Gene “Decorations” Can Serve as Blood Biomarkers To Detect Cancer

MedicalResearch.com Interview with:

Kun Zhang, PhD Professor UCSD Department of Bioengineering La Jolla, CA 92093-0412

Dr. Kun Zhang

Kun Zhang, PhD
Professor
UCSD Department of Bioengineering
La Jolla, CA 92093-0412

MedicalResearch.com: What is the background for this study? What are the main findings?

Response: We have been interested in a type of chemical modification on the DNA, called CpG methylation, for years. This is like a decoration of DNA molecules that is specific to the cell type or tissue type. We were particularly interested in studying how such decoration spread along the DNA molecules. In this study, we did a very comprehensive search of the entire human genome for various human cell types and tissue types, and found close to 150,000 regions (called MHB in this study) in which adjacent CpG share the same decoration. We then went on to find out how many of such regions are unique to each normal cell/tissue type, and how many are specific to cancers. Then we took some of these highly informative regions as “biomarkers”, and showed that we can detect the absence or presence of cancer, and, in the latter case, where the tumor grow, in a patient’s blood.

MedicalResearch.com: What should readers take away from your report?

Response: There is a great deal of molecular information on the well-being of each human organ in the blood. With the right approaches, we can potentially monitor the health status of the entire body by running molecular assays on the blood.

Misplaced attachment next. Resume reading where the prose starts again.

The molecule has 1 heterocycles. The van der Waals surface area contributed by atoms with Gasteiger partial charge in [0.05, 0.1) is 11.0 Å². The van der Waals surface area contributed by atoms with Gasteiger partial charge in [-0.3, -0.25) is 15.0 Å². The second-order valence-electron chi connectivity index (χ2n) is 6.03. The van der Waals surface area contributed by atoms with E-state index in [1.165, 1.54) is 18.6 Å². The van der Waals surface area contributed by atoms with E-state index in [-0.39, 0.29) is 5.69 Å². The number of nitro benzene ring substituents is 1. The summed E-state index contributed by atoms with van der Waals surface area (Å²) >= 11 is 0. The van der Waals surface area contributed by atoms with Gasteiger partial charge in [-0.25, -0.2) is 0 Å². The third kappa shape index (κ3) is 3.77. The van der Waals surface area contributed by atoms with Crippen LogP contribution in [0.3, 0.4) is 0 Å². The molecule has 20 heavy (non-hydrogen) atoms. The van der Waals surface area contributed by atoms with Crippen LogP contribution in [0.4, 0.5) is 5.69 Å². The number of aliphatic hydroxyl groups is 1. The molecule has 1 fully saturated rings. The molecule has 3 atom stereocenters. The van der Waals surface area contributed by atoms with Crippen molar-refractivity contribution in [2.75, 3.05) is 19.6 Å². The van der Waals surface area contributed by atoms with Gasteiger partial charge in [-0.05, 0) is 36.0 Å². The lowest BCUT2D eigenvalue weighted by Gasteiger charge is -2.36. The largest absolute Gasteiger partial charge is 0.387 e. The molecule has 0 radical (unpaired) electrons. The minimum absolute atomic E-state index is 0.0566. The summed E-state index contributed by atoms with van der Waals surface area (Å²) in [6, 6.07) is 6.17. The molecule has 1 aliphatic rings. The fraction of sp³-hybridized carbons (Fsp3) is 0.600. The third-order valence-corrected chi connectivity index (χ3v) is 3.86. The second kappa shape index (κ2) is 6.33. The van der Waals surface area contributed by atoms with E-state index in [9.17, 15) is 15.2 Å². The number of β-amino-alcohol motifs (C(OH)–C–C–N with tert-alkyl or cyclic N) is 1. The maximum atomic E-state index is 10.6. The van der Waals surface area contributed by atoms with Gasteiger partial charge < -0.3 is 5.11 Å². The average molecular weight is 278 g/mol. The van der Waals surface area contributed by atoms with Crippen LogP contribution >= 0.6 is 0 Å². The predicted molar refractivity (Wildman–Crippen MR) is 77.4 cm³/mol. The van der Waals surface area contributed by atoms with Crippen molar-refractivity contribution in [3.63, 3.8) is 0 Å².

MedicalResearch.com: What recommendations do you have for future research as a result of this study?

Response: This study would not have been accomplished without a highly open and cross-disciplinary environment at UCSD. We are a research group working in an engineering school. Yet at the time that we felt that we had an interesting idea to test on real clinical samples, we were able to quickly get access to cancer patients tumor biopsies and bloods with well documented clinical information, without the need to establishing a clinical collaboration, which is a lot of work and a barrier for people like us working in a different field. Having an open and highly collaborative infrastructure is absolutely essential for new innovations.

MedicalResearch.com: Is there anything else you would like to add?

Response: Patents related to this method have been filed and licensed to a start-up company (Singlera Genomics) that I co-founded. This is a direction we are taking to fully validate the clinical utility of the method.

MedicalResearch.com: Thank you for your contribution to the MedicalResearch.com community.

Citation:

Shicheng Guo, Dinh Diep, Nongluk Plongthongkum, Ho-Lim Fung, Kang Zhang, Kun Zhang. Identification of methylation haplotype blocks aids in deconvolution of heterogeneous tissue samples and tumor tissue-of-origin mapping from plasma DNA. Nature Genetics, 2017; DOI: 10.1038/ng.3805

Note: Content is Not intended as medical advice. Please consult your health care provider regarding your specific medical condition and questions.

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